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Speeding Recovery From Pain and Opioid Use

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ClinicalTrials.gov Identifier: NCT03388814
Recruitment Status : Not yet recruiting
First Posted : January 3, 2018
Last Update Posted : January 3, 2018
Sponsor:
Information provided by (Responsible Party):
Wake Forest University Health Sciences

Brief Summary:
Surgical treatment of breast cancer is associated with significant disability, and pain is often reported as a primary cause for declines in the ability to perform activities of daily living. However, breast reconstruction at the same time as mastectomy has been linked to higher postoperative pain, which can be a risk factor for persistent pain. The goal of this study is to determine the speed of recovery from pain and opioid use in the first 2 months after breast surgery and reconstruction.

Condition or disease Intervention/treatment Phase
Pain, Postoperative Breast Cancer Opioid Use Surgery Drug: Local infiltration of bupivacaine Drug: Pectoralis Nerve block Early Phase 1

Detailed Description:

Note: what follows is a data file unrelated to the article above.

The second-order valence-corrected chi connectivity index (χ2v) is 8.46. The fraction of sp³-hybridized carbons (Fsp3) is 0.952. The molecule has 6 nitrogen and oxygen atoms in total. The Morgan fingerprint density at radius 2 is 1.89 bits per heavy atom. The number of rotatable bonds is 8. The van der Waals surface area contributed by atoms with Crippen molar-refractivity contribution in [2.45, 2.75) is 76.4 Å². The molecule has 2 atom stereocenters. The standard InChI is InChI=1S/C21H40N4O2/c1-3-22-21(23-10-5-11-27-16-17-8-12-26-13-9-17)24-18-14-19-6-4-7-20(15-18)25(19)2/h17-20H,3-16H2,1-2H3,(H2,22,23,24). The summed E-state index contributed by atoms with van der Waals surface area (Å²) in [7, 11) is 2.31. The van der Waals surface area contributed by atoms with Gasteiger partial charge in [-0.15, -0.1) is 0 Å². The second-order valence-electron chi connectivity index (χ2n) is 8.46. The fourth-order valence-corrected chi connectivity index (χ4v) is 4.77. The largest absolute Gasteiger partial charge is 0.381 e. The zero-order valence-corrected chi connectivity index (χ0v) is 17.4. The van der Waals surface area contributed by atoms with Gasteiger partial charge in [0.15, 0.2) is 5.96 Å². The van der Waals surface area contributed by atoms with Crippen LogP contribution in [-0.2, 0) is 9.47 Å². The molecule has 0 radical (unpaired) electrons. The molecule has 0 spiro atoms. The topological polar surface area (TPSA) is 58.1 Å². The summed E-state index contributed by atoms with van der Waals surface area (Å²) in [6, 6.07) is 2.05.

Surgical treatment of breast cancer is associated with significant disability, and pain is often reported as a primary cause for declines in the ability to perform activities of daily living. Surgical treatments can also negatively influence social exposure and alter self-perception and sexual health. Reconstruction of the breast mound following mastectomy has several benefits in psychosocial functioning, body image and satisfaction with breast appearance, and sexual well-being. However, reconstruction at the same time as mastectomy has been linked to higher postoperative pain. Compared to autologous breast reconstruction, implant based techniques have been linked to higher requirements of postoperative nonsteroidal anti-inflammatory drugs, opioids, and benzodiazepines as well as higher pain scores in the immediate postoperative period and one year after surgery. Recent publications report that intensity of pain in the operative area prior to surgery, body mass index (BMI), presence of axillary operation, intensity of acute postoperative pain, and amount of opioid required to achieve satisfactory analgesia in the acute postoperative period are also risk factors for persistent pain following breast cancer surgery (PPBCS). Since severity of acute postoperative pain is consistently observed as a risk factor for persistent pain, there has been interest in determining whether better acute pain control reduces this risk. Infiltration of the surgical site with bupivacaine decreases intraoperative and postoperative narcotic use, and has been associated with decreased pain scores in the immediate postoperative period. A novel approach to hemithoracic analgesia has been introduced which proposed less risk of anatomic trespass by doing a local anesthetic injection into the fascial planes of the chest wall. These procedures have demonstrated improved analgesia for breast surgeries. Unfortunately, there is a lack of large, multicenter, prospective, and randomized trials comparing these analgesic modalities and evaluating the response to these acute postoperative analgesic interventions with regard to PPBCS and other metrics of daily function, satisfaction with pain control, and self-perception of well-being and predictors of recovery from the pain state. The goals of this research are to provide short-term surrogate measures for prevention or treatment trials and to develop methods enabling practitioners to forecast recovery in real-time and that are translatable to patients in understandable references regarding risk over time.